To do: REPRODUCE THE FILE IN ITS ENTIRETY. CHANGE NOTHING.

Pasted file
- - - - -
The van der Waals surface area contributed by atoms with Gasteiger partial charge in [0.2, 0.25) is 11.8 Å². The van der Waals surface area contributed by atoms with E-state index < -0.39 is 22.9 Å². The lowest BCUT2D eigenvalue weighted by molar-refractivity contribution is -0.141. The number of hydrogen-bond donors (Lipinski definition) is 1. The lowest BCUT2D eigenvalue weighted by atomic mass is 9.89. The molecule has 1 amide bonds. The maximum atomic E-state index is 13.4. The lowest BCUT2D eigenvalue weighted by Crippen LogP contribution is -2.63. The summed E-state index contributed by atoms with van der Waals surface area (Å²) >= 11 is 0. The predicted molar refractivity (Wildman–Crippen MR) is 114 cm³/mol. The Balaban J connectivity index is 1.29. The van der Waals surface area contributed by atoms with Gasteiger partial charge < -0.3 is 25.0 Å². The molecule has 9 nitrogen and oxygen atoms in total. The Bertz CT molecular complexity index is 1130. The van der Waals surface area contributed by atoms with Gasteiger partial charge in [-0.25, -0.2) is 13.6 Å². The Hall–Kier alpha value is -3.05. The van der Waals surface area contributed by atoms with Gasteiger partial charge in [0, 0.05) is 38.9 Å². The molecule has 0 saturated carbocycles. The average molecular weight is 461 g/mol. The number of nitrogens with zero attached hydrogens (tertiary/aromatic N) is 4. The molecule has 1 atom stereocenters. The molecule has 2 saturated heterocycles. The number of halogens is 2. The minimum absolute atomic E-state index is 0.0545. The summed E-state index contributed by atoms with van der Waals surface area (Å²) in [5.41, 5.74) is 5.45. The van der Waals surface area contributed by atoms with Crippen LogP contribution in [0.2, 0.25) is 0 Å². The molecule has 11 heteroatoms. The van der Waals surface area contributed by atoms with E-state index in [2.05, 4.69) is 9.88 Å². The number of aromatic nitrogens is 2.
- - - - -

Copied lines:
The van der Waals surface area contributed by atoms with Gasteiger partial charge in [0.2, 0.25) is 11.8 Å². The van der Waals surface area contributed by atoms with E-state index < -0.39 is 22.9 Å². The lowest BCUT2D eigenvalue weighted by molar-refractivity contribution is -0.141. The number of hydrogen-bond donors (Lipinski definition) is 1. The lowest BCUT2D eigenvalue weighted by atomic mass is 9.89. The molecule has 1 amide bonds. The maximum atomic E-state index is 13.4. The lowest BCUT2D eigenvalue weighted by Crippen LogP contribution is -2.63. The summed E-state index contributed by atoms with van der Waals surface area (Å²) >= 11 is 0. The predicted molar refractivity (Wildman–Crippen MR) is 114 cm³/mol. The Balaban J connectivity index is 1.29. The van der Waals surface area contributed by atoms with Gasteiger partial charge < -0.3 is 25.0 Å². The molecule has 9 nitrogen and oxygen atoms in total. The Bertz CT molecular complexity index is 1130. The van der Waals surface area contributed by atoms with Gasteiger partial charge in [-0.25, -0.2) is 13.6 Å². The Hall–Kier alpha value is -3.05. The van der Waals surface area contributed by atoms with Gasteiger partial charge in [0, 0.05) is 38.9 Å². The molecule has 0 saturated carbocycles. The average molecular weight is 461 g/mol. The number of nitrogens with zero attached hydrogens (tertiary/aromatic N) is 4. The molecule has 1 atom stereocenters. The molecule has 2 saturated heterocycles. The number of halogens is 2. The minimum absolute atomic E-state index is 0.0545. The summed E-state index contributed by atoms with van der Waals surface area (Å²) in [5.41, 5.74) is 5.45. The van der Waals surface area contributed by atoms with Crippen LogP contribution in [0.2, 0.25) is 0 Å². The molecule has 11 heteroatoms. The van der Waals surface area contributed by atoms with E-state index in [2.05, 4.69) is 9.88 Å². The number of aromatic nitrogens is 2.